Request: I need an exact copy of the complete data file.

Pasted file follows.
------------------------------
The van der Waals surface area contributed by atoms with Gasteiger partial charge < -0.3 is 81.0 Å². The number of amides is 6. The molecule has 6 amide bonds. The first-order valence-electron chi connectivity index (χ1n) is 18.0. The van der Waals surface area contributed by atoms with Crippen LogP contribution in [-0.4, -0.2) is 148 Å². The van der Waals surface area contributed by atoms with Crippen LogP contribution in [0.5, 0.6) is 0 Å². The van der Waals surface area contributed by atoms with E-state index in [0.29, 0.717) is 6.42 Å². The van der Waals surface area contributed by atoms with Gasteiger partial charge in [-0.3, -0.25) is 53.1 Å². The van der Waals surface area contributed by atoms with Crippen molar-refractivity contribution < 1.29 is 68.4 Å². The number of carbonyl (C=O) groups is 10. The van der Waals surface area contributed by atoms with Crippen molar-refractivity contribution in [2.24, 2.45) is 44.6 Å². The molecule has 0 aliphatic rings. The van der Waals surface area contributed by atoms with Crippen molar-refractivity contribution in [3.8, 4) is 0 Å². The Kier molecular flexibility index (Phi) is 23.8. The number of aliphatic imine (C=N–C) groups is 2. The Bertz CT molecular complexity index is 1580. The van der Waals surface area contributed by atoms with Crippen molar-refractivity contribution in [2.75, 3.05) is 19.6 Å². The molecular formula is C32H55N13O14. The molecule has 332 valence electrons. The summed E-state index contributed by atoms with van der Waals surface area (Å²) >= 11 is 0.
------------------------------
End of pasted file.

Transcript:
The van der Waals surface area contributed by atoms with Gasteiger partial charge < -0.3 is 81.0 Å². The number of amides is 6. The molecule has 6 amide bonds. The first-order valence-electron chi connectivity index (χ1n) is 18.0. The van der Waals surface area contributed by atoms with Crippen LogP contribution in [-0.4, -0.2) is 148 Å². The van der Waals surface area contributed by atoms with Crippen LogP contribution in [0.5, 0.6) is 0 Å². The van der Waals surface area contributed by atoms with E-state index in [0.29, 0.717) is 6.42 Å². The van der Waals surface area contributed by atoms with Gasteiger partial charge in [-0.3, -0.25) is 53.1 Å². The van der Waals surface area contributed by atoms with Crippen molar-refractivity contribution < 1.29 is 68.4 Å². The number of carbonyl (C=O) groups is 10. The van der Waals surface area contributed by atoms with Crippen molar-refractivity contribution in [2.24, 2.45) is 44.6 Å². The molecule has 0 aliphatic rings. The van der Waals surface area contributed by atoms with Crippen molar-refractivity contribution in [3.8, 4) is 0 Å². The Kier molecular flexibility index (Phi) is 23.8. The number of aliphatic imine (C=N–C) groups is 2. The Bertz CT molecular complexity index is 1580. The van der Waals surface area contributed by atoms with Crippen molar-refractivity contribution in [2.75, 3.05) is 19.6 Å². The molecular formula is C32H55N13O14. The molecule has 332 valence electrons. The summed E-state index contributed by atoms with van der Waals surface area (Å²) >= 11 is 0.